Gee, your yard is a mess, ya know.

Well, when you're done raking, sweeping, picking up branches, and generally cleaning up the property, the City of Bangor has some guidance as what to do next.

Once again this year, Bangor Public Works employees will be making the rounds picking up branches and what they call "woody waste." They'd like you to set your woody waste curbside and parallel to the road, away from any wires that are overhead.  Do this before Monday, April 26, at 6:30 a.m. They will not pick up any demolition debris, even if it's wood, so don't set that out.  Mix in demolition debris with your woody waste, and they'll let it all stay where it lays.

If you miss the woody waste deadline of April 26th, then take it to Public Works at 530 Maine Avenue and drop it off there.  You'll also find an organic waste pile there as well, and this is where you'll drop off branches, brush, plant waste and leaves.  Public Works at 530 Maine Avenue is open 7 days a week from sunrise to sunset.  Make sure that you check in with whomever is in the Public Works office before you unload.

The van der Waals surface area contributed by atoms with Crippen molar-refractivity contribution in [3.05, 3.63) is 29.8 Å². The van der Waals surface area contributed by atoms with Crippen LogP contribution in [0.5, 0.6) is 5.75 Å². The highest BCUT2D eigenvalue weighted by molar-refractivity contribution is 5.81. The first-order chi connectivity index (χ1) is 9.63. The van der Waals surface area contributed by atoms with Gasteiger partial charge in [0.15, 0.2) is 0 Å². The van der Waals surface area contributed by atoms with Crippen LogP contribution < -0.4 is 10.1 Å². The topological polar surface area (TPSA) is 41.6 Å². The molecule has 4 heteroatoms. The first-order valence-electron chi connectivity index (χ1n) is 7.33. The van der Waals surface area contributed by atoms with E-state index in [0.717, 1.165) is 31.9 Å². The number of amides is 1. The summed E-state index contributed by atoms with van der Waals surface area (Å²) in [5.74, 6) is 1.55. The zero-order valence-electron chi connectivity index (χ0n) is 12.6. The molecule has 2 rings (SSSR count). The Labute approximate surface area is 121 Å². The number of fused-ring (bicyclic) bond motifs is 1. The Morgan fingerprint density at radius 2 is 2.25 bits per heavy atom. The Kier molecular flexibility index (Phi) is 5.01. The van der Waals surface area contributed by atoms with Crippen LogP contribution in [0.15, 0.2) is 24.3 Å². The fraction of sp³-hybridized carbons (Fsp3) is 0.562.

Public Works employees will also be picking up scrap metal this year as well, and the deadline for setting that out curbside is also April 26th at 6:30 a.m.  Scrap metal includes washers, dryers, charcoal grills, etc.  It does not include electronic waste like computers or TVs.  It cannot contain Freon or any liquid hazardous waste like gas, oil, mercury, or paint.

Bangor Public Works will not be making a "second round" so get it all out curbside before the 26th of this month.  More information can be found HERE.

The General Stores Of Downeast Maine

These are the long-time general stores that are spread throughout downeast Maine. The stores that you grandparents picked up milk, beer, and that night's dinner at. For years they had been filled with things like fly paper, clothes, beef jerky, and that morning's newspaper. Now, you stop by for that slice of breakfast pizza, a tasty fried chicken sandwich for lunch, gas,and a handful of lottery tickets.

They're an important part of Maine's heritage, and their numbers are starting to dwindle. But we still frequent them to pick up the day's necessities and to keep up on town gossip.

They may not be owned by the original owners, and they may not look the same as they did years and years ago. But that same hometown feeling is there, the minute you set foot on their wooden floors. More than likely the same wooden floors that your grandparents set foot on.

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